John Tanner enters his 17th season at the helm of the Stanford women's water polo program. An experienced and enthusiastic coach, Tanner took on the developing program in 1997 and has since turned it into a nationally-ranked powerhouse that has produced three NCAA Championships (2002, 2011, 2012), four MPSF Championships, 18 U.S. Senior National Team members, and nine Olympians.
Under Tanner's watch, Stanford is the only women's water polo program in the nation to have competed at all 13 NCAA Championships since its inception in 2001, and has finished in the top-three nationally each season since he came on board. Tanner now holds a 380-59 (.866) career coaching record at Stanford.
Since 2004, Stanford women's water polo players have also earned a total of 88 selections to the ACWPC Academic List.
Over each of the past four seasons (2010-13) Tanner has led the Cardinal to the NCAA Championship Game, capturing NCAA titles in 2011 and 2012. During that span Stanford has accumulated a record of 109-9 (.924). In addition to his being named ACWPC Coach of the Year in 2012, Tanner has had his players earn 25 All-America honors and capture each of the past three Peter J. Cutino Awards: Annika Dries (2011), Kiley Neushul (2012) and Melissa Seidemann (2013).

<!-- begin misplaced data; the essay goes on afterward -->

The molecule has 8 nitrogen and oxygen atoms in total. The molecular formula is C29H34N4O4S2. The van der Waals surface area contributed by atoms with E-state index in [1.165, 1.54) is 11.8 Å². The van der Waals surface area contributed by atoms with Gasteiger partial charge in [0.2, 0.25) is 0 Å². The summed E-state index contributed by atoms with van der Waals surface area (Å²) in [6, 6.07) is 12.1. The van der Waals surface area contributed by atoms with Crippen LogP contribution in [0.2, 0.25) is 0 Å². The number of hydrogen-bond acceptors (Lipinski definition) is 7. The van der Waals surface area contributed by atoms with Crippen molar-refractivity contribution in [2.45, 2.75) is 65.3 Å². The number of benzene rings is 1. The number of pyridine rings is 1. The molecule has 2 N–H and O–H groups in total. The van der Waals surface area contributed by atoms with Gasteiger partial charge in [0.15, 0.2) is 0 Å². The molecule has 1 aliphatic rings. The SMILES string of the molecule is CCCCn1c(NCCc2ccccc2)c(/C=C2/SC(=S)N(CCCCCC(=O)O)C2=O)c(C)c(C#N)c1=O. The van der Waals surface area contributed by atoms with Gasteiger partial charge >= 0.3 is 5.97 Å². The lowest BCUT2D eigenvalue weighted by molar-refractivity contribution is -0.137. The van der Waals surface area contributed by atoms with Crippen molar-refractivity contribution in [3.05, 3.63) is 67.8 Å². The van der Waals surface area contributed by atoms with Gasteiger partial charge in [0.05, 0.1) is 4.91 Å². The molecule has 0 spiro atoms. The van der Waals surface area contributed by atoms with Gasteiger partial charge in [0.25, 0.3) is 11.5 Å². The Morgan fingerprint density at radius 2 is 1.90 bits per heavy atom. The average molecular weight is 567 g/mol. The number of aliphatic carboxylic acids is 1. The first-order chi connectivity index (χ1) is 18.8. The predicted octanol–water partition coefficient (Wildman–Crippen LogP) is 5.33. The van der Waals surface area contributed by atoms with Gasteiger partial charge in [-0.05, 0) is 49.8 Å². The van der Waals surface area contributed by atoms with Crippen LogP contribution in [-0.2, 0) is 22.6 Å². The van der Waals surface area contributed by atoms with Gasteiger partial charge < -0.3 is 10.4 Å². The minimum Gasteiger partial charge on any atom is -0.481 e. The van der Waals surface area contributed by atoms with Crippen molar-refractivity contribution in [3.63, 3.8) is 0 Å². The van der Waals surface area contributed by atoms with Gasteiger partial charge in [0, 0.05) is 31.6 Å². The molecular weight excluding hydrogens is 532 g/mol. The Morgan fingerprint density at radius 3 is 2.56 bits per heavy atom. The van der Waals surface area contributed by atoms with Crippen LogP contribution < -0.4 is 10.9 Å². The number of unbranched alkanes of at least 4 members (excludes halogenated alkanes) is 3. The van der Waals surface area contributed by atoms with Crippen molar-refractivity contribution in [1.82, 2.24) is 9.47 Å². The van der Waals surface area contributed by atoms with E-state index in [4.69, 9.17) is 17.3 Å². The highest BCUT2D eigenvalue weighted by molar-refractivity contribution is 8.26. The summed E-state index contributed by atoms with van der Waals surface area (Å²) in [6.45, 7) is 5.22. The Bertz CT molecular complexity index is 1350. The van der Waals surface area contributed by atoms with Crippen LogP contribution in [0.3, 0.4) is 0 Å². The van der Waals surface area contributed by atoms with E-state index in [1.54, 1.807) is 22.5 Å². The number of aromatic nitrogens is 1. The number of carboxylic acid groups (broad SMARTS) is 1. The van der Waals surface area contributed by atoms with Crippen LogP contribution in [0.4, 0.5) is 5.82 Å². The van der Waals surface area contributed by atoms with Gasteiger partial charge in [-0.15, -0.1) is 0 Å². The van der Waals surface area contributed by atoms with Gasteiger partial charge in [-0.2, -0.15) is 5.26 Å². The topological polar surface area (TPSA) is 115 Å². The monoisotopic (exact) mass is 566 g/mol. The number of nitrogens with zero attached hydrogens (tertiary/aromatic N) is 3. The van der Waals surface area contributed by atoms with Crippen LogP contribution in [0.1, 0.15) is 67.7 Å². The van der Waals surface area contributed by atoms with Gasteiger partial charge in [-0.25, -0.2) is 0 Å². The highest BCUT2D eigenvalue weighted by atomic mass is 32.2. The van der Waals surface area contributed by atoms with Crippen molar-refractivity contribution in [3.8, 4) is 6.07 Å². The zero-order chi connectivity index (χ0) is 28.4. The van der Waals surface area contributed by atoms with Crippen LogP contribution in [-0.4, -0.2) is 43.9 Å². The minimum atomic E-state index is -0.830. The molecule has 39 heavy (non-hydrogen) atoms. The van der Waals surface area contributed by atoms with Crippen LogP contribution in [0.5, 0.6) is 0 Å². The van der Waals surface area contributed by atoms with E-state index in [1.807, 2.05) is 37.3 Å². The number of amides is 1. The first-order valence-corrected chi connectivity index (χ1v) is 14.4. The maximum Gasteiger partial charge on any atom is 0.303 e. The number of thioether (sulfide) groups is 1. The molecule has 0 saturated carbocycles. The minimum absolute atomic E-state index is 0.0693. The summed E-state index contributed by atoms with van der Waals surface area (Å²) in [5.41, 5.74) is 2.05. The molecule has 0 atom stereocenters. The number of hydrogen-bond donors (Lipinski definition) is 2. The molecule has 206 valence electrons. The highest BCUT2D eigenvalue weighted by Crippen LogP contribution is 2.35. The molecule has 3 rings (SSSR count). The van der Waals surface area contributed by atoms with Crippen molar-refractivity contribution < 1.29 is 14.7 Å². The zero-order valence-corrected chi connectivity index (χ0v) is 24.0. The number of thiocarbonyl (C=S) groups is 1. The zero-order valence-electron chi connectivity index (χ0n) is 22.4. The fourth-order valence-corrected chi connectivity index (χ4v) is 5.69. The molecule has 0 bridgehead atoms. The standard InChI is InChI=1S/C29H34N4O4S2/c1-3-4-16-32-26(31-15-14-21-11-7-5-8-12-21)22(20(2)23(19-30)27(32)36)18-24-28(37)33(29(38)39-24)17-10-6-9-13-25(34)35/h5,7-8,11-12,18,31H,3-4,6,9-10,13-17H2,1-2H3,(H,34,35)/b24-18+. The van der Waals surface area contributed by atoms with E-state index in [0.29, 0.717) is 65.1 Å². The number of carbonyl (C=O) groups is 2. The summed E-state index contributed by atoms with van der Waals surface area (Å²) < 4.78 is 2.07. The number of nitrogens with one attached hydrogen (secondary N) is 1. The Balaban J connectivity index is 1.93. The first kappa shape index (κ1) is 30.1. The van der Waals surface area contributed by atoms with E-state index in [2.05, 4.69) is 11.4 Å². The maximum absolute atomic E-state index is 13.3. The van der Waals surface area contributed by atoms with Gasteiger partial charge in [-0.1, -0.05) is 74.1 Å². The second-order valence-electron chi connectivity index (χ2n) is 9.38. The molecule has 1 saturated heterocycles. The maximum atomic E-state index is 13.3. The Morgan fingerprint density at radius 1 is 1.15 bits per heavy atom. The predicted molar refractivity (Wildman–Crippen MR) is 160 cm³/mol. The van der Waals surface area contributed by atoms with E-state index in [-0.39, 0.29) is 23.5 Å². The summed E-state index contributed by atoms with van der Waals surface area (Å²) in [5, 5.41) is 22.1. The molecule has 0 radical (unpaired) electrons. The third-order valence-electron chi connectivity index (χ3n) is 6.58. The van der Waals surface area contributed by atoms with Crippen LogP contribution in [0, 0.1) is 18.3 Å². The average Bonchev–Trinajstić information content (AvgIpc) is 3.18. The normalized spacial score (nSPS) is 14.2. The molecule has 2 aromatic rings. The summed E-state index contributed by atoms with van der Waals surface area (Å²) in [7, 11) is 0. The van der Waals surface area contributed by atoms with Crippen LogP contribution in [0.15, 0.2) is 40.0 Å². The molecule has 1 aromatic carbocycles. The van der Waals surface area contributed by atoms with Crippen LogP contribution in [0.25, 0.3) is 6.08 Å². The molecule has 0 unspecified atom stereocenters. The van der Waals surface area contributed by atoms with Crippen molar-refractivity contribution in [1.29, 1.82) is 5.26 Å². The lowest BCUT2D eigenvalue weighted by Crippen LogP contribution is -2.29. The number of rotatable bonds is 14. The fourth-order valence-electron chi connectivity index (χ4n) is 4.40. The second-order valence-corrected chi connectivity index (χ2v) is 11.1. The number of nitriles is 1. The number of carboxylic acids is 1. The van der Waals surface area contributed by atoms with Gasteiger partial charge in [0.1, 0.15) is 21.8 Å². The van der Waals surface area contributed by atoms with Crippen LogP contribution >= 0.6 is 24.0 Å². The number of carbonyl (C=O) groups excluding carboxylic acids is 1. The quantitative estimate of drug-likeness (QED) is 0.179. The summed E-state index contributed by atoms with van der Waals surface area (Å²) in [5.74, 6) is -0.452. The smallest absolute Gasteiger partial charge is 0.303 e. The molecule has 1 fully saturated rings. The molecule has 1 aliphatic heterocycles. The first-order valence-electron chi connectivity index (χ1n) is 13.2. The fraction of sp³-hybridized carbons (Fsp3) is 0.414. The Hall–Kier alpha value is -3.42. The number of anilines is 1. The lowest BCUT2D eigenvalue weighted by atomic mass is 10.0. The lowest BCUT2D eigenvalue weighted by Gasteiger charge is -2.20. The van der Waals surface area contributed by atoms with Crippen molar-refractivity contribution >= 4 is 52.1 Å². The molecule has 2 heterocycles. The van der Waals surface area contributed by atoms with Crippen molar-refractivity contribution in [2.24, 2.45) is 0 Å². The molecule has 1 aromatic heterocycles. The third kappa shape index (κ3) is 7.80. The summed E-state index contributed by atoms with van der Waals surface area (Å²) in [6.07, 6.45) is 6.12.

In 2008 and 2009, Tanner guided the Cardinal to a combined record of 53-9 and a pair of third-place national finishes at the National Collegiate Women's Water Polo Championship. He was also named MPSF Coach of the Year for the fifth time in 2008. Stanford had eight All-America nods over those two seasons while Seidemann (2009) and goalie Amber Oland (2008) were each named MPSF Newcomer of the Year, laying the foundation for the Cardinal's national championship-winning squads of 2010 and 2011.
Stanford went 91-20 from 2004-07, reaching the NCAA Championship Game twice (2005, 2007) and finishing third nationally in 2004 and 2006. Tanner was named MPSF Coach of the Year in 2007, and over this four-year span his team boasted a total of 17 All-Americans.
Tanner's Cardinal teams reached the NCAA title game at each of the first three NCAA Tournaments from 2001-03, winning the program's first title in 2002. The Cardinal posted a combined record of 71-6 over this span while Tanner earned consecutive MPSF Coach of the Year nods in 2002 and 2003.